Updated: February 18, 2014 4:33PM
With the heat on in the high-profile David Koschman homicide case, the original Chicago Police Department case file — a file that had been presumed lost, then suddenly surfaced — ended up in a brick bungalow on the Northwest Side.
It was taken there by the owner of the home, Lt. Denis P. Walsh, a well-connected cop with a troubled past who’s now been tied to four instances of missing records in the case, for which former Mayor Richard M. Daley’s nephew Richard J. “R.J.” Vanecko began serving a 60-day jail sentence Friday after pleading guilty Jan. 31 to involuntary manslaughter.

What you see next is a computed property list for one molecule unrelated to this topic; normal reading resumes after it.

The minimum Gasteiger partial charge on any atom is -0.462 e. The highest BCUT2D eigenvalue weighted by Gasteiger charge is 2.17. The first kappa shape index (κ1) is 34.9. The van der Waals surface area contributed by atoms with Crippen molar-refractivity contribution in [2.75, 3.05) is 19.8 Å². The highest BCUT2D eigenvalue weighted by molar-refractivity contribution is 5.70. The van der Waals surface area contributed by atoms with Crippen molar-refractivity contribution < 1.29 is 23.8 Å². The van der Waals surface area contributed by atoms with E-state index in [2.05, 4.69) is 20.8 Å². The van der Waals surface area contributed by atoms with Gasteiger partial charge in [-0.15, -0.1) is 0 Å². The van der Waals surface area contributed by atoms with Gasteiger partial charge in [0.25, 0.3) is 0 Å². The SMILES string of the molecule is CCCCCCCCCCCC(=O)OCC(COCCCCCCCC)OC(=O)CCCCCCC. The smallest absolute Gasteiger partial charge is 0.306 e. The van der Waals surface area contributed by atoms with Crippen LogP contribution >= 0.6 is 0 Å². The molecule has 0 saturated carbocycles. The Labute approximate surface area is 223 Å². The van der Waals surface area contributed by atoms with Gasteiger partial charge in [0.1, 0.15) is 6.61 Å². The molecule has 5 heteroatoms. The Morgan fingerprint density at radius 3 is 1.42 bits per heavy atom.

The file had been missing for months — possibly years — when it mysteriously turned up one summer’s night three years ago on a shelf in the police station at Belmont and Western.
The officer who reported finding it? Walsh.
He told investigators for the special prosecutor in the Koschman case, Dan K. Webb, that he alerted his commander and the department’s chief of detectives.
And then, Walsh said, he held onto the file for about three weeks, at some point taking it home.
All of this was going on as city of Chicago Inspector Joseph Ferguson was reviewing whether the police mishandled the original investigation of the Koschman case in 2004 and also their 2011 re-investigation. The 2011 police probe ended as the first one had, without any charges filed — and the police falsely concluding that Vanecko acted in self-defense when he punched Koschman during a drunken confrontation on April 25, 2004.